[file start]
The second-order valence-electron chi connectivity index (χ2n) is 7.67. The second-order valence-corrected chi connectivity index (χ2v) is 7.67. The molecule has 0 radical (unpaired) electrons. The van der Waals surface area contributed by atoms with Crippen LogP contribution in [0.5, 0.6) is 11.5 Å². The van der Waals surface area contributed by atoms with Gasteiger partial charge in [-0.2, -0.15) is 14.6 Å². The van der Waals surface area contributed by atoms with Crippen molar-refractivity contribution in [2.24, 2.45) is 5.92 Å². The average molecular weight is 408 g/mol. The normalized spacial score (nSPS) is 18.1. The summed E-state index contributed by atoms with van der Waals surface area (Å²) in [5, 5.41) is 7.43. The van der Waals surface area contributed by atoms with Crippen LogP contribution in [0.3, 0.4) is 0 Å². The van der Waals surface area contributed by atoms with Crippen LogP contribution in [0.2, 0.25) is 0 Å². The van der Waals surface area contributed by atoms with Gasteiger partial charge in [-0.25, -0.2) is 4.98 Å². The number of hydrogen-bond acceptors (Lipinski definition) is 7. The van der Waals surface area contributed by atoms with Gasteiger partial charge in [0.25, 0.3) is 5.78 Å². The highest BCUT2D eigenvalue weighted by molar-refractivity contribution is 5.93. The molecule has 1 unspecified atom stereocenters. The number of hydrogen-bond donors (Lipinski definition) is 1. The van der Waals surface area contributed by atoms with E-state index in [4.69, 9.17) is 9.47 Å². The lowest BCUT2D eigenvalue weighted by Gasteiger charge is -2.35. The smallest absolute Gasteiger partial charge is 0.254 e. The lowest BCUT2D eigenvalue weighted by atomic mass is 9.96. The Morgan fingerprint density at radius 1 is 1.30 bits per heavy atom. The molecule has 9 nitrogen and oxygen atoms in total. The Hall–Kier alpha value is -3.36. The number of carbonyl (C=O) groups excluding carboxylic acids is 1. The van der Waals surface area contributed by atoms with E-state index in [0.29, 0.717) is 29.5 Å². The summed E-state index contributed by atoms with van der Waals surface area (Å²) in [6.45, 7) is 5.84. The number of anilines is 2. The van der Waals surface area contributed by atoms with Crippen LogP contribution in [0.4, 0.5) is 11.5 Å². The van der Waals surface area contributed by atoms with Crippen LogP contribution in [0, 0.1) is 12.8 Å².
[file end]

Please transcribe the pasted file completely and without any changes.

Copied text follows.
The second-order valence-electron chi connectivity index (χ2n) is 7.67. The second-order valence-corrected chi connectivity index (χ2v) is 7.67. The molecule has 0 radical (unpaired) electrons. The van der Waals surface area contributed by atoms with Crippen LogP contribution in [0.5, 0.6) is 11.5 Å². The van der Waals surface area contributed by atoms with Gasteiger partial charge in [-0.2, -0.15) is 14.6 Å². The van der Waals surface area contributed by atoms with Crippen molar-refractivity contribution in [2.24, 2.45) is 5.92 Å². The average molecular weight is 408 g/mol. The normalized spacial score (nSPS) is 18.1. The summed E-state index contributed by atoms with van der Waals surface area (Å²) in [5, 5.41) is 7.43. The van der Waals surface area contributed by atoms with Crippen LogP contribution in [0.3, 0.4) is 0 Å². The van der Waals surface area contributed by atoms with Crippen LogP contribution in [0.2, 0.25) is 0 Å². The van der Waals surface area contributed by atoms with Gasteiger partial charge in [-0.25, -0.2) is 4.98 Å². The number of hydrogen-bond acceptors (Lipinski definition) is 7. The van der Waals surface area contributed by atoms with Gasteiger partial charge in [0.25, 0.3) is 5.78 Å². The highest BCUT2D eigenvalue weighted by molar-refractivity contribution is 5.93. The molecule has 1 unspecified atom stereocenters. The number of hydrogen-bond donors (Lipinski definition) is 1. The van der Waals surface area contributed by atoms with E-state index in [4.69, 9.17) is 9.47 Å². The lowest BCUT2D eigenvalue weighted by Gasteiger charge is -2.35. The smallest absolute Gasteiger partial charge is 0.254 e. The lowest BCUT2D eigenvalue weighted by atomic mass is 9.96. The Morgan fingerprint density at radius 1 is 1.30 bits per heavy atom. The molecule has 9 nitrogen and oxygen atoms in total. The Hall–Kier alpha value is -3.36. The number of carbonyl (C=O) groups excluding carboxylic acids is 1. The van der Waals surface area contributed by atoms with E-state index in [0.29, 0.717) is 29.5 Å². The summed E-state index contributed by atoms with van der Waals surface area (Å²) in [6.45, 7) is 5.84. The number of anilines is 2. The van der Waals surface area contributed by atoms with Crippen LogP contribution in [0.4, 0.5) is 11.5 Å². The van der Waals surface area contributed by atoms with Crippen LogP contribution in [0, 0.1) is 12.8 Å².